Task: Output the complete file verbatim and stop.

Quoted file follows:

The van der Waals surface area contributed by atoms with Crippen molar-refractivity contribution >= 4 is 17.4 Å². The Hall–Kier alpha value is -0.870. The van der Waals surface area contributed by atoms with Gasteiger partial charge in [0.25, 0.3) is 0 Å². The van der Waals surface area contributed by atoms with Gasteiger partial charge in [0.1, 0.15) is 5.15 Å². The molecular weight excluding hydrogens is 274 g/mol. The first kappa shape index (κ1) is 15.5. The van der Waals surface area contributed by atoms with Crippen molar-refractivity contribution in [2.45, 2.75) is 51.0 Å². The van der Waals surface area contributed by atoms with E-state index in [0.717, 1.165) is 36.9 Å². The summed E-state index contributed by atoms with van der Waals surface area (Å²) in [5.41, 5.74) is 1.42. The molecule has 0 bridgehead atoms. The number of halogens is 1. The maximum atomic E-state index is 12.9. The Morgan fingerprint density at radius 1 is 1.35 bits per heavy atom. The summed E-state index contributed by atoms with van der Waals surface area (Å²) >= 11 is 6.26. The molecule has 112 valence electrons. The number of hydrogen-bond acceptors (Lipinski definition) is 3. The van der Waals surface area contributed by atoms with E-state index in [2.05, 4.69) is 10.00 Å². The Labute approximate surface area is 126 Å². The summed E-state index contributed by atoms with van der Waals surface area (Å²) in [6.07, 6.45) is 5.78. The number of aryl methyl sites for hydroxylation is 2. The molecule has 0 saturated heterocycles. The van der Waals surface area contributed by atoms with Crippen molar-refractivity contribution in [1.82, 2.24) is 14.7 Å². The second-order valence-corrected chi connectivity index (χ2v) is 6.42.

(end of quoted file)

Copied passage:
The van der Waals surface area contributed by atoms with Crippen molar-refractivity contribution >= 4 is 17.4 Å². The Hall–Kier alpha value is -0.870. The van der Waals surface area contributed by atoms with Gasteiger partial charge in [0.25, 0.3) is 0 Å². The van der Waals surface area contributed by atoms with Gasteiger partial charge in [0.1, 0.15) is 5.15 Å². The molecular weight excluding hydrogens is 274 g/mol. The first kappa shape index (κ1) is 15.5. The van der Waals surface area contributed by atoms with Crippen molar-refractivity contribution in [2.45, 2.75) is 51.0 Å². The van der Waals surface area contributed by atoms with E-state index in [0.717, 1.165) is 36.9 Å². The summed E-state index contributed by atoms with van der Waals surface area (Å²) in [5.41, 5.74) is 1.42. The molecule has 0 bridgehead atoms. The number of halogens is 1. The maximum atomic E-state index is 12.9. The Morgan fingerprint density at radius 1 is 1.35 bits per heavy atom. The summed E-state index contributed by atoms with van der Waals surface area (Å²) >= 11 is 6.26. The molecule has 112 valence electrons. The number of hydrogen-bond acceptors (Lipinski definition) is 3. The van der Waals surface area contributed by atoms with E-state index in [2.05, 4.69) is 10.00 Å². The Labute approximate surface area is 126 Å². The summed E-state index contributed by atoms with van der Waals surface area (Å²) in [6.07, 6.45) is 5.78. The number of aryl methyl sites for hydroxylation is 2. The molecule has 0 saturated heterocycles. The van der Waals surface area contributed by atoms with Crippen molar-refractivity contribution in [1.82, 2.24) is 14.7 Å². The second-order valence-corrected chi connectivity index (χ2v) is 6.42.